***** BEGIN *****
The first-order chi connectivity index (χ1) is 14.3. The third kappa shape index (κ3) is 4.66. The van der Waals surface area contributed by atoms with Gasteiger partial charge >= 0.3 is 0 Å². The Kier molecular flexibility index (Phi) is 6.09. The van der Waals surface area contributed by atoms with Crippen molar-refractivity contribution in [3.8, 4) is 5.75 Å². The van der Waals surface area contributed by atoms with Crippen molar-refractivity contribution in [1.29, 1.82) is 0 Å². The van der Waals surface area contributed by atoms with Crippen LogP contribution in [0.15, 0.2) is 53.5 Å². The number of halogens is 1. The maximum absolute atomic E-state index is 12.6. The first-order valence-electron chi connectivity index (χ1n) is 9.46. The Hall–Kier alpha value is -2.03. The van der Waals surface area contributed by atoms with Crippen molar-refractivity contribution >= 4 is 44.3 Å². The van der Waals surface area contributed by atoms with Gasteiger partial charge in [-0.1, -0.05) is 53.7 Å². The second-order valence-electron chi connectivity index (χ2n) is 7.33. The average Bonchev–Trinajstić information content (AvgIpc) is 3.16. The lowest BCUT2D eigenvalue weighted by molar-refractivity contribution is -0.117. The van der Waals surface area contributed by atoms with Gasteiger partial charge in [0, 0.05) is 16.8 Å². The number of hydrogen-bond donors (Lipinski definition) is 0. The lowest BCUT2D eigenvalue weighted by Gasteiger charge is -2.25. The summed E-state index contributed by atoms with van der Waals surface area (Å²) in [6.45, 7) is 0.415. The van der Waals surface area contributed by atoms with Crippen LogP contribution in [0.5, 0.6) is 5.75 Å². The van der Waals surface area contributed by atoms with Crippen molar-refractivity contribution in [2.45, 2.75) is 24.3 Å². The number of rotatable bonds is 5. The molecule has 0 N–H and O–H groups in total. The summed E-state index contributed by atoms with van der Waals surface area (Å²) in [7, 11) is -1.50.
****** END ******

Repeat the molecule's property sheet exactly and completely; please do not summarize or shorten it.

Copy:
The first-order chi connectivity index (χ1) is 14.3. The third kappa shape index (κ3) is 4.66. The van der Waals surface area contributed by atoms with Gasteiger partial charge >= 0.3 is 0 Å². The Kier molecular flexibility index (Phi) is 6.09. The van der Waals surface area contributed by atoms with Crippen molar-refractivity contribution in [3.8, 4) is 5.75 Å². The van der Waals surface area contributed by atoms with Crippen molar-refractivity contribution in [1.29, 1.82) is 0 Å². The van der Waals surface area contributed by atoms with Crippen LogP contribution in [0.15, 0.2) is 53.5 Å². The number of halogens is 1. The maximum absolute atomic E-state index is 12.6. The first-order valence-electron chi connectivity index (χ1n) is 9.46. The Hall–Kier alpha value is -2.03. The van der Waals surface area contributed by atoms with Crippen molar-refractivity contribution >= 4 is 44.3 Å². The van der Waals surface area contributed by atoms with Gasteiger partial charge in [-0.1, -0.05) is 53.7 Å². The second-order valence-electron chi connectivity index (χ2n) is 7.33. The average Bonchev–Trinajstić information content (AvgIpc) is 3.16. The lowest BCUT2D eigenvalue weighted by molar-refractivity contribution is -0.117. The van der Waals surface area contributed by atoms with Gasteiger partial charge in [0, 0.05) is 16.8 Å². The number of hydrogen-bond donors (Lipinski definition) is 0. The lowest BCUT2D eigenvalue weighted by Gasteiger charge is -2.25. The summed E-state index contributed by atoms with van der Waals surface area (Å²) in [6.45, 7) is 0.415. The van der Waals surface area contributed by atoms with Crippen LogP contribution in [0.5, 0.6) is 5.75 Å². The van der Waals surface area contributed by atoms with Crippen molar-refractivity contribution in [2.45, 2.75) is 24.3 Å². The number of rotatable bonds is 5. The molecule has 0 N–H and O–H groups in total. The summed E-state index contributed by atoms with van der Waals surface area (Å²) in [7, 11) is -1.50.